Discovering New Schistosome Drug Targets: The Role of Transcriptomics

Geoffrey N. Gobert, Malcolm K. Jones

Research output: Contribution to journalArticlepeer-review

17 Citations (Scopus)

Abstract

Microarrays are a platform resource that allow the analysis of the entire transcriptome profile of an organism. New advances in the design and production phases make microarrays the perfect tool for parasitology. The mode of action of many drugs employed to treat parasitic diseases are not understood and coupled with rising concerns of drug resistance, all emphasises the importance of research into the interactions drugs have on their target transcriptomes. One particular disease schistosomiasis, relies on a limited number of chemotherapies for treatment and is a prime example of the need for detailed gene expression information while under drug pressure. Recent microarray studies investigating the basic biology of the major species of Schistosoma and their associated microarray platforms, have provided the basis for future drug mode of action/ drug resistance studies. However determining what is a direct gene expression change due to drug treatment is a hurdle that must be addressed both at the level of parasitology and general toxicology. The utilisation of timecourse and/or drug concentration studies, and generic stress inducers, in combination with advanced statistical/bioinformatical methods will allow the separation of direct, indirect and generic gene expression responses. It is hoped that with these approaches the future investigation of complex biological and physiological questions such as drug mode of action or drug resistance in parasitology may be addressed.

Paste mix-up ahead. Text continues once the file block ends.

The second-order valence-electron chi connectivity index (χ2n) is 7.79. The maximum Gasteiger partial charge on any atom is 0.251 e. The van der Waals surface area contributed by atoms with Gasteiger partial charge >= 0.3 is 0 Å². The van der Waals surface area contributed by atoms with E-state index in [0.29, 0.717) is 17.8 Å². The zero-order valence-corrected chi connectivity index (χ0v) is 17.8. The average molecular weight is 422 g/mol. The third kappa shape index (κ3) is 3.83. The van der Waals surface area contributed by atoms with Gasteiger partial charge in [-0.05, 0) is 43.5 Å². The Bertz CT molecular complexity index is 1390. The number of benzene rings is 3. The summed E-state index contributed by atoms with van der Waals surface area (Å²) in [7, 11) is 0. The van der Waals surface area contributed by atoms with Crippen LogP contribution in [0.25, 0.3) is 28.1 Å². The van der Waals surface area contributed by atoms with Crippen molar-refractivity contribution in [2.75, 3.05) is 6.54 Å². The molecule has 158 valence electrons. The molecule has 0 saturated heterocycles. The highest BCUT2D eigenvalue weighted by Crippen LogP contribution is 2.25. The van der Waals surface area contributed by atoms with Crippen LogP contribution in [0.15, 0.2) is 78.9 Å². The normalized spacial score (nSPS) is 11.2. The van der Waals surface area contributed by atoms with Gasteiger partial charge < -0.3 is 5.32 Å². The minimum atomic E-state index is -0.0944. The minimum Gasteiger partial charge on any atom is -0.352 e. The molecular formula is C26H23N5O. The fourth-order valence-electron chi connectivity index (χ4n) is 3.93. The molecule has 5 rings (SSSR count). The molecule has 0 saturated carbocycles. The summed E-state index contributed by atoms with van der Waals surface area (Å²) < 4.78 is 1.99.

Original languageEnglish
Pages (from-to)922-930
Number of pages9
JournalCurrent Drug Targets
Volume9
Issue number11
DOIs
Publication statusPublished - 01 Dec 2008
Externally publishedYes

Keywords

  • Drug development
  • Drug resistance
  • Microarray
  • Parasitology
  • Schistosome

ASJC Scopus subject areas

  • Molecular Medicine
  • Pharmacology
  • Drug Discovery
  • Clinical Biochemistry

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